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How cats can become man’s best friend in prison

Inmates of a jail in Barcelona can leave the center to take care of more than 200 felines

Cats living in Quatre Camins jail.
Cats living in Quatre Camins jail.

Francisco gets up every morning and heads to the courtyard. The first thing he does in his daily routine is to feed his feline housemates. Looking at the horizon he sees barbed-wire fences. He lives in Quatre Camins prison, located 40 kilometers from Barcelona. This penitentiary is pioneering the use of cats as part of social reintegration. In an environment that may not sound very welcoming, a glaring of 70 cats has found happiness. The structure of the jail allows them to escape through the fences, and the project even allows some of the inmates to spend a few hours a week outside the jail to take care of cat colonies from nearby towns.

“People approach us as if we were normal people, we are not seen as prisoners,” explains one inmate

Every Thursday a group of four inmates, escorted by a social worker, leave the center to feed different groups of abandoned or wild cats living in towns near the jail. In some cases the prisoners have built wood houses in order to give shelter to more than 200 animals that live in bushy areas, waste grounds or abandoned lots. “I thought cats could benefit our prisoners and that they would make their life better, a kind of mutually beneficial cooperation,” explains Sara Díaz, founder of the Gats La Roca (Cats La Roca) project and a social worker at Quatre Camins.

"Those cats followed us everywhere and were living in a deplorable situation", continues Díaz, who promoted the initiative working hand in hand with La Roca Del Vallès City Hall. Prisoners that can opt to take part in this project must be in an advanced stage of their sentence, and benefit from Spanish Prison Regulation 100.2 article, which says that inmates can spend some time outside. It is difficult to be chosen because to get penitentiary benefits the prisoners must have completed a specific therapy course related to the crime they were imprisoned for. “We have to go through a lot of administrative formalities to get them out to collaborate,” explains Díaz.

Inmates like the project because they can go outside. Moreover, Francisco highlights other reasons:  “They give us the opportunity to collaborate in society, to offer a service and this makes us feel useful.” “People approach us as if we were normal people, we are not seen as prisoners,” explains Oscar, another inmate.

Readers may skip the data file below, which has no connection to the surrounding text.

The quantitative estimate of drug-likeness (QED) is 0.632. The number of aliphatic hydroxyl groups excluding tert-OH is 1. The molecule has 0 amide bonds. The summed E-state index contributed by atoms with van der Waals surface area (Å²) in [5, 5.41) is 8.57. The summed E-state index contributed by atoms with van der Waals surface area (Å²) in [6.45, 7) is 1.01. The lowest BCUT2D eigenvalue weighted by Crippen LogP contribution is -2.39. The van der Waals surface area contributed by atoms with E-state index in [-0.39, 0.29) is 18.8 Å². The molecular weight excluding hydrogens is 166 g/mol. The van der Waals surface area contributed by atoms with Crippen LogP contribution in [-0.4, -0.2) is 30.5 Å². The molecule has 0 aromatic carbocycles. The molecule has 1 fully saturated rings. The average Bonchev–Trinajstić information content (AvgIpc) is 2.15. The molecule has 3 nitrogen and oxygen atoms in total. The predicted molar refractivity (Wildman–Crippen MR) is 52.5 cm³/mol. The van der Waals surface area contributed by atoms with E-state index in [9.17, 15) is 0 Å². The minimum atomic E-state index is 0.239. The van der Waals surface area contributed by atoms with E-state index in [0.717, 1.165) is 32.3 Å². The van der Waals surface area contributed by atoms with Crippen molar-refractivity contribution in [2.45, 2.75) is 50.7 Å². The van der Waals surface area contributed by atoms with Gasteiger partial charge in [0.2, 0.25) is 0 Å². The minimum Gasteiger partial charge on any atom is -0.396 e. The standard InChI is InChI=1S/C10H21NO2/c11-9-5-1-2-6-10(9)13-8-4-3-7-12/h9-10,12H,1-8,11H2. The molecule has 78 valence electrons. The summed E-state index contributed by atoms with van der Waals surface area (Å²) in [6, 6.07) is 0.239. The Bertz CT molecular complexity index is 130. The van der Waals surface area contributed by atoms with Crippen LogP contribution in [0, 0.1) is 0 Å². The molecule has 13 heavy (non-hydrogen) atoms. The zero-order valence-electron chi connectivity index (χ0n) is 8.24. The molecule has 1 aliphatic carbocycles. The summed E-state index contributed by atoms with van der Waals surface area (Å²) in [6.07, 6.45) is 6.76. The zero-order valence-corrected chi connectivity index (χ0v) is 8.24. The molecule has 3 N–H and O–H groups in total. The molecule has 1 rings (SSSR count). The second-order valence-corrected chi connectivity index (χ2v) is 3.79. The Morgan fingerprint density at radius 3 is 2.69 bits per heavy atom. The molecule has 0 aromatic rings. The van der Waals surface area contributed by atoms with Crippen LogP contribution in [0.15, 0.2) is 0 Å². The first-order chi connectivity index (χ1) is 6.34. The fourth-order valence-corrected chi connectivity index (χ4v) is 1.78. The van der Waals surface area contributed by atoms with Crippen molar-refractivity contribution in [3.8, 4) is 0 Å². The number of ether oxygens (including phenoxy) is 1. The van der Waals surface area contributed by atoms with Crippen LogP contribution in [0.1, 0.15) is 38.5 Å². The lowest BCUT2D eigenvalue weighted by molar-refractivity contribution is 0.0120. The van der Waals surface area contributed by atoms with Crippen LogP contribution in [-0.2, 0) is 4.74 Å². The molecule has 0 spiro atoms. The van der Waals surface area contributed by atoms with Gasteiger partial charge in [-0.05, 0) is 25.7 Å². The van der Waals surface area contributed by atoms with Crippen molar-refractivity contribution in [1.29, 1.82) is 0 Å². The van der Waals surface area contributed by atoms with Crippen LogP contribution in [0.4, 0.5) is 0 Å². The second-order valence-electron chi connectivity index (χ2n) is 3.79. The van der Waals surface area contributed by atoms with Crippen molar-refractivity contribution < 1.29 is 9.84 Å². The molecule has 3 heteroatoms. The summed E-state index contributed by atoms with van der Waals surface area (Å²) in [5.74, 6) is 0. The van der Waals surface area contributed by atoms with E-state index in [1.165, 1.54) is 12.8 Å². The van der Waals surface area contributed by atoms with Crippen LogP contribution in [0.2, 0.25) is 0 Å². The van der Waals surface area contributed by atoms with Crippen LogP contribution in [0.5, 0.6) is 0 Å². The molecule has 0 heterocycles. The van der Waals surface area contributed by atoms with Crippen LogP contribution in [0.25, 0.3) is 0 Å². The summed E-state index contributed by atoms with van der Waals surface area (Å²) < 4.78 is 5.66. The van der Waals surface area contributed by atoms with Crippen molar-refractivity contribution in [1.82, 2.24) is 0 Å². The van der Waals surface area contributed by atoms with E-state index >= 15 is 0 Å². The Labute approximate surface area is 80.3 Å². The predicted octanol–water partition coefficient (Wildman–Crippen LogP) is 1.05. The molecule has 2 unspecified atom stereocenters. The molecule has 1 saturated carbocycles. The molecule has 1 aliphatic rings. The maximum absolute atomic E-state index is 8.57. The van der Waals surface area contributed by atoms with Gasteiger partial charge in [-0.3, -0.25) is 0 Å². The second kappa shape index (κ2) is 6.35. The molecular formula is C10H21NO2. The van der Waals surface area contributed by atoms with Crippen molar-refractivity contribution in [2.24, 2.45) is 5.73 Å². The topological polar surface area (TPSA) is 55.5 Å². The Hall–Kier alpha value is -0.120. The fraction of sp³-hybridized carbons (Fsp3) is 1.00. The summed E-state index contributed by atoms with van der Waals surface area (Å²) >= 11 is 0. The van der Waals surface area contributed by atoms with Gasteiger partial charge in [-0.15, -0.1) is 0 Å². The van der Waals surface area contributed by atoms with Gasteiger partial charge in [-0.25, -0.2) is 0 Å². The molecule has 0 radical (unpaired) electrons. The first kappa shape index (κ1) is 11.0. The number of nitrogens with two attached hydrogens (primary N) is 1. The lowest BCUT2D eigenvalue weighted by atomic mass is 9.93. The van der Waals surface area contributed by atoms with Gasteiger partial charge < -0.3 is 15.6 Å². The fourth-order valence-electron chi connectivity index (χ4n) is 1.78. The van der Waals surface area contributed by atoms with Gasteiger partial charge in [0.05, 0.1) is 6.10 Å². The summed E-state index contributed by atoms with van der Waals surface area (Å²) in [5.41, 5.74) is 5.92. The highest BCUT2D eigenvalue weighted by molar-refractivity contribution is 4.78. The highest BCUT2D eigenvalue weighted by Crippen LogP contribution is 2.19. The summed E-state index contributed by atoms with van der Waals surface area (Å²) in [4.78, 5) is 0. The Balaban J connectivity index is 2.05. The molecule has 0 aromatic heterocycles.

Quatre Camins prisoners take care of two type of cats: abandoned domestic felines and stray cats. The abandonment of cats who used to be pets is a death sentence for them, as they do not know how to find food and they do not have instinct to survive. “We put docile cats up for adoption, but we use to find street cats,” says Sara Díaz. in English

From November 2016, the Catalan edition of EL PAÍS,, has been publishing a selection of news stories in English.

The texts are prepared by journalism students at the Pompeu Fabra University (UPF), who adapt content from Catalan current affairs, adding extra information and explanation to these stories so that they can be understood in a global context.

Inmates feed cats and catch females to have them spayed. That is the only measure they can resort to in order to slow down the growth of a colony. The reason they focus on neutering females is budgetary. This veterinary intervention and other medical procedures have a cost. Gats La Roca receives a subsidy from the Catalan government health department. But it is insufficient, according to the promoters of the project. For this reason, they have found other ways to finance their activities, such as selling calendars or handicraft made by inmates in street markets.

“When we go to a market we all wear the same t-shirts, so people do not know who are the inmates and who are not,” says Díaz. For the volunteers, one of the best things about the project is the chance to get prisoners close to society once more. This project makes their self-esteem grow, it improves their sensitivity and generates positive feelings. The fact prisoners spend a good time outside jail and feel some kind of connection with cats sees reoffending decrease, because they do not want to lose the chance to take part in the project.

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